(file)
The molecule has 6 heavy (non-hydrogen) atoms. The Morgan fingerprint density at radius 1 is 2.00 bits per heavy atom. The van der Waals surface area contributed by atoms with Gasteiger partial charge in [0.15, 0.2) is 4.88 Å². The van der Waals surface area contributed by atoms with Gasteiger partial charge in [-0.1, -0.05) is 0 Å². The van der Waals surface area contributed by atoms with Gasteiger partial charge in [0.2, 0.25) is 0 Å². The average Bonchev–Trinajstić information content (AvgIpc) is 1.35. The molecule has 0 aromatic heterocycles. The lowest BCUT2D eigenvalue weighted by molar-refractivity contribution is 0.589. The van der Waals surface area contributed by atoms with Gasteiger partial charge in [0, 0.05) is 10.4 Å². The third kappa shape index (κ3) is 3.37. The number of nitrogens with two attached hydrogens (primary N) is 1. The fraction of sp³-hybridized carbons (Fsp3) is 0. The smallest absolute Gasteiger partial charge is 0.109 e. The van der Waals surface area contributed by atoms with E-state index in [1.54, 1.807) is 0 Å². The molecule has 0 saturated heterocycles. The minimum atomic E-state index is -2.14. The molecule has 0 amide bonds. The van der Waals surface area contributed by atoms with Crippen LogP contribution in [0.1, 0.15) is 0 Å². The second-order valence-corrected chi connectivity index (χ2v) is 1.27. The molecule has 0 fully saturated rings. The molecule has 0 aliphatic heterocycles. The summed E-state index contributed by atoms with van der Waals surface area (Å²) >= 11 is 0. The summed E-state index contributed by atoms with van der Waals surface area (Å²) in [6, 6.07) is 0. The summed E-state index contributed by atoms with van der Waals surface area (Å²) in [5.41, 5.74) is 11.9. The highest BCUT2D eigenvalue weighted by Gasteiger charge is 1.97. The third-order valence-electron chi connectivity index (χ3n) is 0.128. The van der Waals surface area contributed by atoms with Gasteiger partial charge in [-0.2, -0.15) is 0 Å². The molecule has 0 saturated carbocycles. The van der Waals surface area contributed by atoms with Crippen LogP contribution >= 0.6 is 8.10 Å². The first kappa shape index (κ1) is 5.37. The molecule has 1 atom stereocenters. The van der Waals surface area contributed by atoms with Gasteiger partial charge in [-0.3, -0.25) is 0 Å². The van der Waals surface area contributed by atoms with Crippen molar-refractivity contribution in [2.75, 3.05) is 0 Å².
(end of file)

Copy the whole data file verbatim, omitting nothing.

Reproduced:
The molecule has 6 heavy (non-hydrogen) atoms. The Morgan fingerprint density at radius 1 is 2.00 bits per heavy atom. The van der Waals surface area contributed by atoms with Gasteiger partial charge in [0.15, 0.2) is 4.88 Å². The van der Waals surface area contributed by atoms with Gasteiger partial charge in [-0.1, -0.05) is 0 Å². The van der Waals surface area contributed by atoms with Gasteiger partial charge in [0.2, 0.25) is 0 Å². The average Bonchev–Trinajstić information content (AvgIpc) is 1.35. The molecule has 0 aromatic heterocycles. The lowest BCUT2D eigenvalue weighted by molar-refractivity contribution is 0.589. The van der Waals surface area contributed by atoms with Gasteiger partial charge in [0, 0.05) is 10.4 Å². The third kappa shape index (κ3) is 3.37. The number of nitrogens with two attached hydrogens (primary N) is 1. The fraction of sp³-hybridized carbons (Fsp3) is 0. The smallest absolute Gasteiger partial charge is 0.109 e. The van der Waals surface area contributed by atoms with E-state index in [1.54, 1.807) is 0 Å². The molecule has 0 saturated heterocycles. The minimum atomic E-state index is -2.14. The molecule has 0 amide bonds. The van der Waals surface area contributed by atoms with Crippen LogP contribution in [0.1, 0.15) is 0 Å². The second-order valence-corrected chi connectivity index (χ2v) is 1.27. The molecule has 0 fully saturated rings. The molecule has 0 aliphatic heterocycles. The summed E-state index contributed by atoms with van der Waals surface area (Å²) >= 11 is 0. The summed E-state index contributed by atoms with van der Waals surface area (Å²) in [6, 6.07) is 0. The summed E-state index contributed by atoms with van der Waals surface area (Å²) in [5.41, 5.74) is 11.9. The highest BCUT2D eigenvalue weighted by Gasteiger charge is 1.97. The third-order valence-electron chi connectivity index (χ3n) is 0.128. The van der Waals surface area contributed by atoms with Gasteiger partial charge in [-0.2, -0.15) is 0 Å². The molecule has 0 saturated carbocycles. The van der Waals surface area contributed by atoms with Crippen LogP contribution >= 0.6 is 8.10 Å². The first kappa shape index (κ1) is 5.37. The molecule has 1 atom stereocenters. The van der Waals surface area contributed by atoms with Gasteiger partial charge in [-0.3, -0.25) is 0 Å². The van der Waals surface area contributed by atoms with Crippen molar-refractivity contribution in [2.75, 3.05) is 0 Å².